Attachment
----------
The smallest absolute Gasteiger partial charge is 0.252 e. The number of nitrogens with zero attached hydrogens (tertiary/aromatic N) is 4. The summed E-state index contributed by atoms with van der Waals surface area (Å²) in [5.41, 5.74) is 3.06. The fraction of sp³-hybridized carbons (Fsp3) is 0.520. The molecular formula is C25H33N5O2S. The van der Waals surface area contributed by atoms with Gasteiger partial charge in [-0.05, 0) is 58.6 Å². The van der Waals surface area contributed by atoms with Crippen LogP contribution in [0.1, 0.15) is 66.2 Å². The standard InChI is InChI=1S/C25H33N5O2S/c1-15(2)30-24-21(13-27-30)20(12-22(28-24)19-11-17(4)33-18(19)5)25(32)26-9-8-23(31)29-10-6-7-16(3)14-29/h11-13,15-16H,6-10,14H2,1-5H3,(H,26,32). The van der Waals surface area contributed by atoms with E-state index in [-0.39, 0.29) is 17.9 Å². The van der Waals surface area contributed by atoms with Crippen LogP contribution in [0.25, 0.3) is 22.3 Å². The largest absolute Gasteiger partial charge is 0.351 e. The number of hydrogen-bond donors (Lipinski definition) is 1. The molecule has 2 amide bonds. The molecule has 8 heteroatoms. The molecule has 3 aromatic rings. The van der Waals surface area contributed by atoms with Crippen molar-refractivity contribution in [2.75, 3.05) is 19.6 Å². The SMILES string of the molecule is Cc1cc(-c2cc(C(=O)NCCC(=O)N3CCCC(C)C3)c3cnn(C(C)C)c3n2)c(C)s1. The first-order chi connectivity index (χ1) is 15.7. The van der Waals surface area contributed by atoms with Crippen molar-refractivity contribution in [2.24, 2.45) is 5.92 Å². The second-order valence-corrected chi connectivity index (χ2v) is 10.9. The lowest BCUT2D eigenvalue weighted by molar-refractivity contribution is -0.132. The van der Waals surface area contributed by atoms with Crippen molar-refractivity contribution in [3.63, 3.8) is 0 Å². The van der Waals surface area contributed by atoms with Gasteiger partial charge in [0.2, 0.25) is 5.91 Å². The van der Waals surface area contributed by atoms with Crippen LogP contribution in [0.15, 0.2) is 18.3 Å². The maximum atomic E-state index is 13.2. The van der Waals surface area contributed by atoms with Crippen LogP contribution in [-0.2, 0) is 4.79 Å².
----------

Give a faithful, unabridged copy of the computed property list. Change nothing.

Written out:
The smallest absolute Gasteiger partial charge is 0.252 e. The number of nitrogens with zero attached hydrogens (tertiary/aromatic N) is 4. The summed E-state index contributed by atoms with van der Waals surface area (Å²) in [5.41, 5.74) is 3.06. The fraction of sp³-hybridized carbons (Fsp3) is 0.520. The molecular formula is C25H33N5O2S. The van der Waals surface area contributed by atoms with Gasteiger partial charge in [-0.05, 0) is 58.6 Å². The van der Waals surface area contributed by atoms with Crippen LogP contribution in [0.1, 0.15) is 66.2 Å². The standard InChI is InChI=1S/C25H33N5O2S/c1-15(2)30-24-21(13-27-30)20(12-22(28-24)19-11-17(4)33-18(19)5)25(32)26-9-8-23(31)29-10-6-7-16(3)14-29/h11-13,15-16H,6-10,14H2,1-5H3,(H,26,32). The van der Waals surface area contributed by atoms with E-state index in [-0.39, 0.29) is 17.9 Å². The van der Waals surface area contributed by atoms with Crippen LogP contribution in [0.25, 0.3) is 22.3 Å². The largest absolute Gasteiger partial charge is 0.351 e. The number of hydrogen-bond donors (Lipinski definition) is 1. The molecule has 2 amide bonds. The molecule has 8 heteroatoms. The molecule has 3 aromatic rings. The van der Waals surface area contributed by atoms with Crippen molar-refractivity contribution in [2.75, 3.05) is 19.6 Å². The SMILES string of the molecule is Cc1cc(-c2cc(C(=O)NCCC(=O)N3CCCC(C)C3)c3cnn(C(C)C)c3n2)c(C)s1. The first-order chi connectivity index (χ1) is 15.7. The van der Waals surface area contributed by atoms with Crippen molar-refractivity contribution in [2.24, 2.45) is 5.92 Å². The second-order valence-corrected chi connectivity index (χ2v) is 10.9. The lowest BCUT2D eigenvalue weighted by molar-refractivity contribution is -0.132. The van der Waals surface area contributed by atoms with Crippen molar-refractivity contribution in [3.63, 3.8) is 0 Å². The van der Waals surface area contributed by atoms with Gasteiger partial charge in [0.2, 0.25) is 5.91 Å². The van der Waals surface area contributed by atoms with Crippen LogP contribution in [0.15, 0.2) is 18.3 Å². The maximum atomic E-state index is 13.2. The van der Waals surface area contributed by atoms with Crippen LogP contribution in [-0.2, 0) is 4.79 Å².